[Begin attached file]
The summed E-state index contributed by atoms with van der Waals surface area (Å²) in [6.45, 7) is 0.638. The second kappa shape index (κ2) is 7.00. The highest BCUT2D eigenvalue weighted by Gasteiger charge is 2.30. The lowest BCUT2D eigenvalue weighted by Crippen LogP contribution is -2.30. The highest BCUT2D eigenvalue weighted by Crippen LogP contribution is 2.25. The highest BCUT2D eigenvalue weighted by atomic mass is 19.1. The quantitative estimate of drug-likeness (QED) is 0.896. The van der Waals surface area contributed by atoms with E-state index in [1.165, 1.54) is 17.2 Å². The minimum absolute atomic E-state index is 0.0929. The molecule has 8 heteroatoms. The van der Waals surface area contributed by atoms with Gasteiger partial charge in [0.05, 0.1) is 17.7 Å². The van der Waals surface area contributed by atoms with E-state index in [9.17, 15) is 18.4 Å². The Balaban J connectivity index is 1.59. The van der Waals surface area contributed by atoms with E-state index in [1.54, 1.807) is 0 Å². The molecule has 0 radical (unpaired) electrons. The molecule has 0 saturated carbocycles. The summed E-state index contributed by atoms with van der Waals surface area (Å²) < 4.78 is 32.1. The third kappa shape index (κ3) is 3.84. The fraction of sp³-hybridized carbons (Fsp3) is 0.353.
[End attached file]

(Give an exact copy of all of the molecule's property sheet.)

The summed E-state index contributed by atoms with van der Waals surface area (Å²) in [6.45, 7) is 0.638. The second kappa shape index (κ2) is 7.00. The highest BCUT2D eigenvalue weighted by Gasteiger charge is 2.30. The lowest BCUT2D eigenvalue weighted by Crippen LogP contribution is -2.30. The highest BCUT2D eigenvalue weighted by Crippen LogP contribution is 2.25. The highest BCUT2D eigenvalue weighted by atomic mass is 19.1. The quantitative estimate of drug-likeness (QED) is 0.896. The van der Waals surface area contributed by atoms with E-state index in [1.165, 1.54) is 17.2 Å². The minimum absolute atomic E-state index is 0.0929. The molecule has 8 heteroatoms. The van der Waals surface area contributed by atoms with Gasteiger partial charge in [0.05, 0.1) is 17.7 Å². The van der Waals surface area contributed by atoms with E-state index in [9.17, 15) is 18.4 Å². The Balaban J connectivity index is 1.59. The van der Waals surface area contributed by atoms with E-state index in [1.54, 1.807) is 0 Å². The molecule has 0 radical (unpaired) electrons. The molecule has 0 saturated carbocycles. The summed E-state index contributed by atoms with van der Waals surface area (Å²) < 4.78 is 32.1. The third kappa shape index (κ3) is 3.84. The fraction of sp³-hybridized carbons (Fsp3) is 0.353.